The pain I gave you is a sin and if I still believed in the Catholicism of my childhood I would confess. Well, I am confessing to you, but not to a priest. I hurt you. Schmerzen. It is so hard for me to know the pain I caused you. The love I didn’t give you. And I need you to forgive me so I can forgive myself. I just didn’t know how to handle my grief, and so I passed it to you. And now it has been handed back to me; it is my sorrow again. I know I am responsible for your misery. I dug the hole you will lie in tomorrow. I know drugs and violence became your life for a reason. People will tell me not to blame myself — but they don’t know. They will never know what I know and what I have shared with you tonight. I needed you to die.
Of all of my children, all three girls, we fought the most. From the beginning, too. You could never remember this, but even when you were a small child, we didn’t get along. You always had the ability to run around with a sense of freedom I found unnerving. I would have to try and keep up with you. I chased you around and you’d slip through my fingers and I’d stumble or fall. I thought you tried to make me look stupid, tried to make me fall awkwardly. I always had to worry about what you were getting into because you were always getting into something. You were wild, reckless, even then. And so we didn’t get along. It is a mother’s duty to look after her child and you wanted freedom. Even when you were a small, really. You did not cling to me like your sisters. You ran ahead of me, shaking with excitement. You talked freely to strangers. We thought you were hyperactive or that you had some disease. (But it was just one of the marks. You see, everything is clear to me now. You were marked in many ways to be the one.) You were never shy — you were a bold, assertive child. You took what life offered you without question, and left that what you did not want. I never had that freedom and because you relished it more than any of my other children, I envied you the most.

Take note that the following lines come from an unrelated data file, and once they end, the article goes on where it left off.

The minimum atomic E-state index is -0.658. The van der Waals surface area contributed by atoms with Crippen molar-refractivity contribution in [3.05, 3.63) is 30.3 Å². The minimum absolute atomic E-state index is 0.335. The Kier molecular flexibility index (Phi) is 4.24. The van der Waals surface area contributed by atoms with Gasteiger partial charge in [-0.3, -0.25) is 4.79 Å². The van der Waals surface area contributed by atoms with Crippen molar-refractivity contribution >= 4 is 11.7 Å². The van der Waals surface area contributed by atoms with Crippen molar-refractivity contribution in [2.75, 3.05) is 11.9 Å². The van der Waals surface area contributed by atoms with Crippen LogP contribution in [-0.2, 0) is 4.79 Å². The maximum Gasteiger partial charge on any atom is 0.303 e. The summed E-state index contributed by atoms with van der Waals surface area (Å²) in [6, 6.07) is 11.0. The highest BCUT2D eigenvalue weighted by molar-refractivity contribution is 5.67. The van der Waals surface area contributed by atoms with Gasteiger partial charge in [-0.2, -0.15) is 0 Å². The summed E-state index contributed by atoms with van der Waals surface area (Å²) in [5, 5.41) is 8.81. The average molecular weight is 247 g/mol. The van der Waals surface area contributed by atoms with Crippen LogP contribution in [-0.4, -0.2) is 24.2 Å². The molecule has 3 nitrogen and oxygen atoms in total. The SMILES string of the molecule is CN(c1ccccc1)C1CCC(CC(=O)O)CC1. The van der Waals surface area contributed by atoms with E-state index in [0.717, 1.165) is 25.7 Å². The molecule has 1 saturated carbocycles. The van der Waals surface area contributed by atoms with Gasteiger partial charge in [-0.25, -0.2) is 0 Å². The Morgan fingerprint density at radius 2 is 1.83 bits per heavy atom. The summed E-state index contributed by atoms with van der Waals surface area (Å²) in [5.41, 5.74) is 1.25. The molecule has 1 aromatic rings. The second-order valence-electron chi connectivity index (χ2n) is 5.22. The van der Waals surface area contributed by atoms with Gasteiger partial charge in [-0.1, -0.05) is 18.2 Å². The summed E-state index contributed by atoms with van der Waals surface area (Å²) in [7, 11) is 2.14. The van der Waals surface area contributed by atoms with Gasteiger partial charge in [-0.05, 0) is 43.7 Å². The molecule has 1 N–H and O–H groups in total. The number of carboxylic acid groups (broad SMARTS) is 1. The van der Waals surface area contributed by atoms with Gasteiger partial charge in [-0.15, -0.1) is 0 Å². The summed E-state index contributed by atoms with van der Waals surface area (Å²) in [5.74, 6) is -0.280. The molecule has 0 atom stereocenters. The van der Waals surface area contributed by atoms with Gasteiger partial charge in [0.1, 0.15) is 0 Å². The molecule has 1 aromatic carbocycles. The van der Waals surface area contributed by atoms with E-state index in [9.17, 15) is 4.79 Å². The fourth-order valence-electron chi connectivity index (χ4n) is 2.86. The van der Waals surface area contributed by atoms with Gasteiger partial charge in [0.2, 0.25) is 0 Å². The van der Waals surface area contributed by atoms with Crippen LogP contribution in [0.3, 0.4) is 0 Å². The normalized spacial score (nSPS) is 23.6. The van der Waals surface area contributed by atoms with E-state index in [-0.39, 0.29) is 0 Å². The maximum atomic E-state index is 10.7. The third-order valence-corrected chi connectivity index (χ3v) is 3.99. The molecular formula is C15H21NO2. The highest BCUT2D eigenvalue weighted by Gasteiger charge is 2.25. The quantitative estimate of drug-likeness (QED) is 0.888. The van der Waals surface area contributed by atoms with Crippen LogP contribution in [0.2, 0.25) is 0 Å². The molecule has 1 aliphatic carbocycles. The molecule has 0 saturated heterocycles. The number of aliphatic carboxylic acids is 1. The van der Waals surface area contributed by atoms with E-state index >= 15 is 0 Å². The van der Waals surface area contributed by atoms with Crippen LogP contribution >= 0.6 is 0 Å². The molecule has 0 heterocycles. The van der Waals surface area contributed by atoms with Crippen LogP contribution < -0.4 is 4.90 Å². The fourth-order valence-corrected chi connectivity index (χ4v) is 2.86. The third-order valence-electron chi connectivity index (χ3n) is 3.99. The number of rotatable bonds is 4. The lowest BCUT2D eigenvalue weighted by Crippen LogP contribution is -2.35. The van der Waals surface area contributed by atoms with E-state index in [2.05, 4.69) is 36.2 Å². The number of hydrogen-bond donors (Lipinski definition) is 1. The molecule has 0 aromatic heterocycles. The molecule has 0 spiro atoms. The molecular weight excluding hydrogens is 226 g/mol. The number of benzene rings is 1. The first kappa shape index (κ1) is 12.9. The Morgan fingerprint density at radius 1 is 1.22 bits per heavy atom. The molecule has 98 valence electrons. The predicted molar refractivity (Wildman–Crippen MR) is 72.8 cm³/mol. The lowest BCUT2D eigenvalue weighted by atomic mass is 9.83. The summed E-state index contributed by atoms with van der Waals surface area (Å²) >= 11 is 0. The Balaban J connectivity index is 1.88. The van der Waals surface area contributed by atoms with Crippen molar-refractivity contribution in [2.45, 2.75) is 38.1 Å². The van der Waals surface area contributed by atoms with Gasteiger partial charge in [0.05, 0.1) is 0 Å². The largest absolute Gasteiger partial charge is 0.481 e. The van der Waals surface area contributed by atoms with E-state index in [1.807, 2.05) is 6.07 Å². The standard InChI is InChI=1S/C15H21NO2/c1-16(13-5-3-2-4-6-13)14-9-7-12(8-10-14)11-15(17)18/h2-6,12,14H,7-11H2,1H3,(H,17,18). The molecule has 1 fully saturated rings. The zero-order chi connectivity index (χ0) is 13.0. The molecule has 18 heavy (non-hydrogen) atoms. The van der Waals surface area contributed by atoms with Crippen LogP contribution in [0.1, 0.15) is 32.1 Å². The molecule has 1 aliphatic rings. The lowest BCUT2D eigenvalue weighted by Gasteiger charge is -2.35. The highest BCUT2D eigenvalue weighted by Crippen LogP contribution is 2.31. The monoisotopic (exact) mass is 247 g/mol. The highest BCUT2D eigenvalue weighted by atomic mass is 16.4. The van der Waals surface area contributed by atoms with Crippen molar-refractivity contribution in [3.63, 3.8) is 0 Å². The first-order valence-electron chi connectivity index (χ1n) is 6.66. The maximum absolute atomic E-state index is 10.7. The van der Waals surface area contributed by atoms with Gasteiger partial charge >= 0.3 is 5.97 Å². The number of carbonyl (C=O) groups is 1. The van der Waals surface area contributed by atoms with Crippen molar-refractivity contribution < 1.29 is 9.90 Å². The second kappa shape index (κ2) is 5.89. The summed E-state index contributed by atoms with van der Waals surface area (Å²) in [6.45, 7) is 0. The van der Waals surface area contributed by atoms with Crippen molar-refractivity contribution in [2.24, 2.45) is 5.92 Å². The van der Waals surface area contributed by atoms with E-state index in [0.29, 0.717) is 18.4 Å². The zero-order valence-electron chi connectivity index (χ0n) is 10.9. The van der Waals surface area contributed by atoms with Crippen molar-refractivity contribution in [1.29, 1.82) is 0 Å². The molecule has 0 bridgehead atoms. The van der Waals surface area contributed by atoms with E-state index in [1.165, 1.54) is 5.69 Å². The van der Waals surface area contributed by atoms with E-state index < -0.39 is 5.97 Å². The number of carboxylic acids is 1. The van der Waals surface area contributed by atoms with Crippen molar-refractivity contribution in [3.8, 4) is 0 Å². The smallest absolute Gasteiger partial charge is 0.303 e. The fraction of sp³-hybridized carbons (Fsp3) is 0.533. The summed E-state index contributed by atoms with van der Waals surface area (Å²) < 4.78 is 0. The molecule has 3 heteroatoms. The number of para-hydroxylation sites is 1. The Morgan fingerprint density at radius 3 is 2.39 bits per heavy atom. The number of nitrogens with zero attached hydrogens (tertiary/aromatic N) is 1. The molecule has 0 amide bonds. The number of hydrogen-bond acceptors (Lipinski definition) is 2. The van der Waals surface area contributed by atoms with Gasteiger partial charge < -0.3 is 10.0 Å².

A mother is not supposed to envy her child. But as I said, I am confessing my soul to you. The soul, the Austrian soul, is a twisted, guilt ridden thing — full of envy, fear and hatred. So I will not try to defend myself. It is because I was so ashamed of my envy, my feelings, that they ruled me so. I envied your life and so I tried to take it from you. I tried to show you that life was not good for everyone — I did this by making you suffer, although I did not realize it at the time. Your expressions became clouded over with rage. You broke things. You threw chairs at me, you cursed me. You didn’t come home at night. I thought you were a spiteful, cruel child. But how could you have been any different? Your rage was not yours alone — I gave it to you.
It appears that we didn’t love each other. But now you know, I love you. And now I know any love you had for me was as deformed as the love I felt for you — a child cannot love a parent without the parent loving the child first. And I mean love as something we do, love as an activity — not a thought in the mind. My love never expressed itself in life, it festered in a lost part of me. And the love a child has for its mother, your love for me — I am sure it was there, hidden, stifled by my power over you.